The results, the company says, will help GSK and others design studies that better represent epidemiological rates within races and ethnicities.

Jean-Paul Clozel, Idorsia CEO (Patrick Straub/Keystone via AP Images)

Idor­si­a's brain bleed drug flunks PhI­II tri­al, a decade af­ter pre­vi­ous flop

Idorsia’s long journey with clazosentan came to an abrupt “unexpected result” Monday morning with a Phase III flop.

The Swiss biopharma said the drug did not meet the main goal of the late-stage REACT study, conducted in the US, Canada and Europe since early 2019.

The 409-patient trial tested the intravenous drug’s ability to prevent complications due to delayed cerebral ischemia following aneurysmal subarachnoid hemorrhage (aSAH), in which blood vessels in the brain narrow and blood accumulates around the brain’s surface, which then dials up the pressure on the brain.

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The Big Phar­ma dis­card pile; Lay­offs all around while some biotechs bid farewell; New Roche CEO as­sem­bles top team; and more

Welcome back to Endpoints Weekly, your review of the week’s top biopharma headlines. Want this in your inbox every Saturday morning? Current Endpoints readers can visit their reader profile to add Endpoints Weekly. New to Endpoints? Sign up here.

With earnings seasons in full swing, we’ve listened in on all the calls so you don’t have to. But news is popping up from all corners, so make sure you check out our other updates, too.

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Sen. Ron Wyden (D-OR) (Francis Chung/E&E News/Politico via AP Images)

In­fla­tion re­bates in­com­ing: Wyden calls on CMS to move quick­ly as No­var­tis CEO pledges re­ver­sal

Senate Finance Chair Ron Wyden (D-OR) this week sent a letter to the head of the Centers for Medicare & Medicaid Services seeking an update on how and when new inflation-linked rebates will take effect for drugs that see major price spikes.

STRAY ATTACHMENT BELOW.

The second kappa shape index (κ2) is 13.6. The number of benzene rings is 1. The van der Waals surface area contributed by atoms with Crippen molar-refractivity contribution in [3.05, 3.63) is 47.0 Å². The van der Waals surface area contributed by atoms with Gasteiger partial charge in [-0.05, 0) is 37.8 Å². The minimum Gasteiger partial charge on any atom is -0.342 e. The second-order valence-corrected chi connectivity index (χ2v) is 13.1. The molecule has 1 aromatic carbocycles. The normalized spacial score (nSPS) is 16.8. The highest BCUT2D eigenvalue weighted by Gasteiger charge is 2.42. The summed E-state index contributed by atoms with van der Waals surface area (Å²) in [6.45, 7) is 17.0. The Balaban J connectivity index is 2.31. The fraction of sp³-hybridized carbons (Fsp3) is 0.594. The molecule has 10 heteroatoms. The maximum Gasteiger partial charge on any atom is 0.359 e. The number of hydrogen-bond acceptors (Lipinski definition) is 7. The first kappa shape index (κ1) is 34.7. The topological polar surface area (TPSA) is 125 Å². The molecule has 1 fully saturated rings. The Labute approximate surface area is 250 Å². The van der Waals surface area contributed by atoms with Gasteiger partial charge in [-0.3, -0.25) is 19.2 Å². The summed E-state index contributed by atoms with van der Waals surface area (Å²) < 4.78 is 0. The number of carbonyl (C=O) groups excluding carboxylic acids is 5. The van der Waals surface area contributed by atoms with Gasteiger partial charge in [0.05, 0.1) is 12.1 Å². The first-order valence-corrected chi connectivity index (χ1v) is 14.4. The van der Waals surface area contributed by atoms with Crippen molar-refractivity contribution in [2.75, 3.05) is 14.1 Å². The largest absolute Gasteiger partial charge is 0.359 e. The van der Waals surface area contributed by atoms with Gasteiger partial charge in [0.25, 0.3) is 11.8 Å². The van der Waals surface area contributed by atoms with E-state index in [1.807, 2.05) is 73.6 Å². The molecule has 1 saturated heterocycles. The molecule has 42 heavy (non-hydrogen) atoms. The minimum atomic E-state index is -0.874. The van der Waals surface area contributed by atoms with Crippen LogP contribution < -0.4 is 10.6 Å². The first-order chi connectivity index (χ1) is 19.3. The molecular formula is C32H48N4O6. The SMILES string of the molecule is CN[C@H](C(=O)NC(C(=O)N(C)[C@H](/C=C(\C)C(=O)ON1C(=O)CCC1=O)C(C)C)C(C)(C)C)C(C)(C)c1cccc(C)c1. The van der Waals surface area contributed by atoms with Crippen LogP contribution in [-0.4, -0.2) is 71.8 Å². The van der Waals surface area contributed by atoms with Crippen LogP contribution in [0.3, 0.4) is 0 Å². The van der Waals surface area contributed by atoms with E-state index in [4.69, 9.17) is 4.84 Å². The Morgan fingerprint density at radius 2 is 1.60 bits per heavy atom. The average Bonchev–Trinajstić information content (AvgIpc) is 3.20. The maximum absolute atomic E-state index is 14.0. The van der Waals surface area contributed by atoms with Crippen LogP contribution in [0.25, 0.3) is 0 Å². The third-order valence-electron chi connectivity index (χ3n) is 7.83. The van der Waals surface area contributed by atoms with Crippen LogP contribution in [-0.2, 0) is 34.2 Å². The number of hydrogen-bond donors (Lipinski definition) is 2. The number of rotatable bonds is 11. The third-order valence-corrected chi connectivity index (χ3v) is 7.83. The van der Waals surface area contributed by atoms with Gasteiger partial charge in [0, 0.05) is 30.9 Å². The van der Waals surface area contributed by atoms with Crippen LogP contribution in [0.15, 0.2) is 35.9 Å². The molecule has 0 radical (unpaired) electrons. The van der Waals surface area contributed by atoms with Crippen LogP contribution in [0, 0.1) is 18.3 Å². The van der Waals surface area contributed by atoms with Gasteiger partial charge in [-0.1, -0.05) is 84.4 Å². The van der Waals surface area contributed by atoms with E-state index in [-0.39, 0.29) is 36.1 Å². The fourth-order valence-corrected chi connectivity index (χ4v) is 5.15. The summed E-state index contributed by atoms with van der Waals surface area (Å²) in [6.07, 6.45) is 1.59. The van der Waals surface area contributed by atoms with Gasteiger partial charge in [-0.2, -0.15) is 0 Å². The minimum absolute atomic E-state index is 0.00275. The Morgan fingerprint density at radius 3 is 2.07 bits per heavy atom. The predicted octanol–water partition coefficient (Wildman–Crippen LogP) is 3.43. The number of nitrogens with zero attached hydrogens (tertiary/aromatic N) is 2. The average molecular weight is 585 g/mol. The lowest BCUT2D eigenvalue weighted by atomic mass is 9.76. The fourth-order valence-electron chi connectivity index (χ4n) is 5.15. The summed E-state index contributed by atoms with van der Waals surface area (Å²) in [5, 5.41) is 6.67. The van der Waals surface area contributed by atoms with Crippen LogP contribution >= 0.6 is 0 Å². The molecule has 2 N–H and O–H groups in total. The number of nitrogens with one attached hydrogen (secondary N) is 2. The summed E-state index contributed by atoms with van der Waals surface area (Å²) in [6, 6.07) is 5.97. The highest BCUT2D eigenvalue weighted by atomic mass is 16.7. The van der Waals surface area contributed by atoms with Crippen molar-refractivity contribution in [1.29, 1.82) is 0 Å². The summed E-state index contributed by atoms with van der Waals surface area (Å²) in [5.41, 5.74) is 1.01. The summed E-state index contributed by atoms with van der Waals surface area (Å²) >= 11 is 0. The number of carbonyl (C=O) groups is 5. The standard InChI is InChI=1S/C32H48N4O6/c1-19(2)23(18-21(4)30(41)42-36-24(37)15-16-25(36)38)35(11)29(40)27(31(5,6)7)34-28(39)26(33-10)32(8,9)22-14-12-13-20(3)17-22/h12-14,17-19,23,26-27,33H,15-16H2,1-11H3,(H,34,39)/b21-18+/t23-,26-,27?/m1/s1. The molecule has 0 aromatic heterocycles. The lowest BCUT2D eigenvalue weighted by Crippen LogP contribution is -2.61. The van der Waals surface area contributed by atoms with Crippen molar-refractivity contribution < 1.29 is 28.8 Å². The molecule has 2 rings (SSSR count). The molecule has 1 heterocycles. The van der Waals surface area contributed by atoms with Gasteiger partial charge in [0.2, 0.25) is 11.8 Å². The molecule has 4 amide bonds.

The newly signed Inflation Reduction Act requires manufacturers to pay a rebate to Medicare when they increase drug prices faster than the rate of inflation.

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Giovanni Caforio, Bristol Myers Squibb CEO (Nicolas Messyasz/Sipa via AP Images)

Bris­tol My­ers turns at­ten­tion to new prod­ucts in wake of Revlim­id patent loss

Bristol Myers Squibb CEO Giovanni Caforio is shifting his focus to newer products as generic sales continue to gnaw at the company’s blockbuster myeloma drug Revlimid.

Both Revlimid and Abraxane sales took a dive last year thanks to generic rivals, BMS reported in its Q4 and full-year results on Thursday. As a result, Q4 sales dipped 5% and full-year sales remained flat. However, Caforio sees a silver lining — or rather, two of them.

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Rob Davis, Merck CEO

Mer­ck’s Keytru­da nears $21B in sales, dou­bles down on com­bo tri­als

Merck’s cancer immunotherapy Keytruda notched sales of $20.9 billion in 2022, cementing its status as one of the world’s top-selling drugs. However, it’s far from resting on that accomplishment.

Merck executives touted nine ongoing trials in its annual earnings call on Thursday, including five studies in Phase III, for Keytruda (pembrolizumab) in combination with other immuno-oncology drugs. The trials include combinations with Merck’s own developments as well as other pharma companies’ candidates, including its melanoma collaboration with Moderna and its mRNA technology plus Keytruda, aimed at creating a personalized vaccine treatment to reduce the risk of cancer recurrence or death.

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Uğur Şahin, BioNTech CEO (Andreas Arnold/picture-alliance/dpa/AP Images)

BioN­Tech opens new plas­mid DNA man­u­fac­tur­ing fa­cil­i­ty in Ger­many

German mRNA player BioNTech opened the doors to a new manufacturing facility on Thursday, this one just about 75 miles north of its headquarters in Mainz, Germany.

BioNTech announced on Thursday that it has completed the construction of its first plasmid DNA manufacturing facility in Marburg, Germany. The facility will produce materials for mRNA-based vaccines and therapies along with cell therapies.

FDA ap­proves GSK's ane­mia drug with safe­ty warn­ing — af­ter bat­ting back sim­i­lar drugs

GSK has secured the first of four US approvals it’s hoping for this year, as the FDA greenlit daprodustat as a treatment for anemia due to chronic kidney disease.

But the FDA limited the use of the drug, to be marketed as Jesduvroq, to patients who have been receiving dialysis for at least four months and stopped short of approving it for patients not dependent on dialysis — in line with the recommendations of the advisory committee it consulted.